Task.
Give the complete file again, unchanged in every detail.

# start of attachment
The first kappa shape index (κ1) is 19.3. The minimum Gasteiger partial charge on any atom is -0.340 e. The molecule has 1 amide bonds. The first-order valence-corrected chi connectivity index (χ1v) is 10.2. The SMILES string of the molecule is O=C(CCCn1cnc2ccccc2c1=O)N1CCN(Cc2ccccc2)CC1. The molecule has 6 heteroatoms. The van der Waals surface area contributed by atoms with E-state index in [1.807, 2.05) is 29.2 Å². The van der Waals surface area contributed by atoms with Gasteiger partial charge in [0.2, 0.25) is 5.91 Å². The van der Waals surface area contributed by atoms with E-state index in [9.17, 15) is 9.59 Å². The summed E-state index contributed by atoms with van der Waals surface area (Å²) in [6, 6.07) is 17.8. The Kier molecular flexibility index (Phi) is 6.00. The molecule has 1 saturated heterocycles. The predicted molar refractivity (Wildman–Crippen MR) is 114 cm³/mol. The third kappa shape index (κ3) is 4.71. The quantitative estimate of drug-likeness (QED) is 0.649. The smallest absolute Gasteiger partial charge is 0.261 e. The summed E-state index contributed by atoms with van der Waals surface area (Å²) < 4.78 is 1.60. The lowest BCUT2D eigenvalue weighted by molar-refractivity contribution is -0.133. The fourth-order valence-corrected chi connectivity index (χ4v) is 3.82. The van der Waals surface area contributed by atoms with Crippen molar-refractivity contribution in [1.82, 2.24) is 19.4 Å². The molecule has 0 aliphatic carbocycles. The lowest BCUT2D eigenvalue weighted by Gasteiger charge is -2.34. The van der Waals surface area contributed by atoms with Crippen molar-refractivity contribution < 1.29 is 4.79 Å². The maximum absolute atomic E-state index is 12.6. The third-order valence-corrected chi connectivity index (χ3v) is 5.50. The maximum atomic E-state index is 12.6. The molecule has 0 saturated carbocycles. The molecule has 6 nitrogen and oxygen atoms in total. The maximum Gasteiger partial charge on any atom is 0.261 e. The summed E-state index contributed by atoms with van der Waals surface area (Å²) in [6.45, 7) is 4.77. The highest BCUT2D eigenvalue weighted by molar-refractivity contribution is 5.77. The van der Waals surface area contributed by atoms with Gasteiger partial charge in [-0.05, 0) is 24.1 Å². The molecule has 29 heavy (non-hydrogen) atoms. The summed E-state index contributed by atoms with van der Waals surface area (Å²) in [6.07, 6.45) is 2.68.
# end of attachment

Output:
The first kappa shape index (κ1) is 19.3. The minimum Gasteiger partial charge on any atom is -0.340 e. The molecule has 1 amide bonds. The first-order valence-corrected chi connectivity index (χ1v) is 10.2. The SMILES string of the molecule is O=C(CCCn1cnc2ccccc2c1=O)N1CCN(Cc2ccccc2)CC1. The molecule has 6 heteroatoms. The van der Waals surface area contributed by atoms with E-state index in [1.807, 2.05) is 29.2 Å². The van der Waals surface area contributed by atoms with Gasteiger partial charge in [0.2, 0.25) is 5.91 Å². The van der Waals surface area contributed by atoms with E-state index in [9.17, 15) is 9.59 Å². The summed E-state index contributed by atoms with van der Waals surface area (Å²) in [6, 6.07) is 17.8. The Kier molecular flexibility index (Phi) is 6.00. The molecule has 1 saturated heterocycles. The predicted molar refractivity (Wildman–Crippen MR) is 114 cm³/mol. The third kappa shape index (κ3) is 4.71. The quantitative estimate of drug-likeness (QED) is 0.649. The smallest absolute Gasteiger partial charge is 0.261 e. The summed E-state index contributed by atoms with van der Waals surface area (Å²) < 4.78 is 1.60. The lowest BCUT2D eigenvalue weighted by molar-refractivity contribution is -0.133. The fourth-order valence-corrected chi connectivity index (χ4v) is 3.82. The van der Waals surface area contributed by atoms with Crippen molar-refractivity contribution in [1.82, 2.24) is 19.4 Å². The molecule has 0 aliphatic carbocycles. The lowest BCUT2D eigenvalue weighted by Gasteiger charge is -2.34. The van der Waals surface area contributed by atoms with Crippen molar-refractivity contribution < 1.29 is 4.79 Å². The maximum absolute atomic E-state index is 12.6. The third-order valence-corrected chi connectivity index (χ3v) is 5.50. The maximum atomic E-state index is 12.6. The molecule has 0 saturated carbocycles. The molecule has 6 nitrogen and oxygen atoms in total. The maximum Gasteiger partial charge on any atom is 0.261 e. The summed E-state index contributed by atoms with van der Waals surface area (Å²) in [6.45, 7) is 4.77. The highest BCUT2D eigenvalue weighted by molar-refractivity contribution is 5.77. The van der Waals surface area contributed by atoms with Gasteiger partial charge in [-0.05, 0) is 24.1 Å². The molecule has 29 heavy (non-hydrogen) atoms. The summed E-state index contributed by atoms with van der Waals surface area (Å²) in [6.07, 6.45) is 2.68.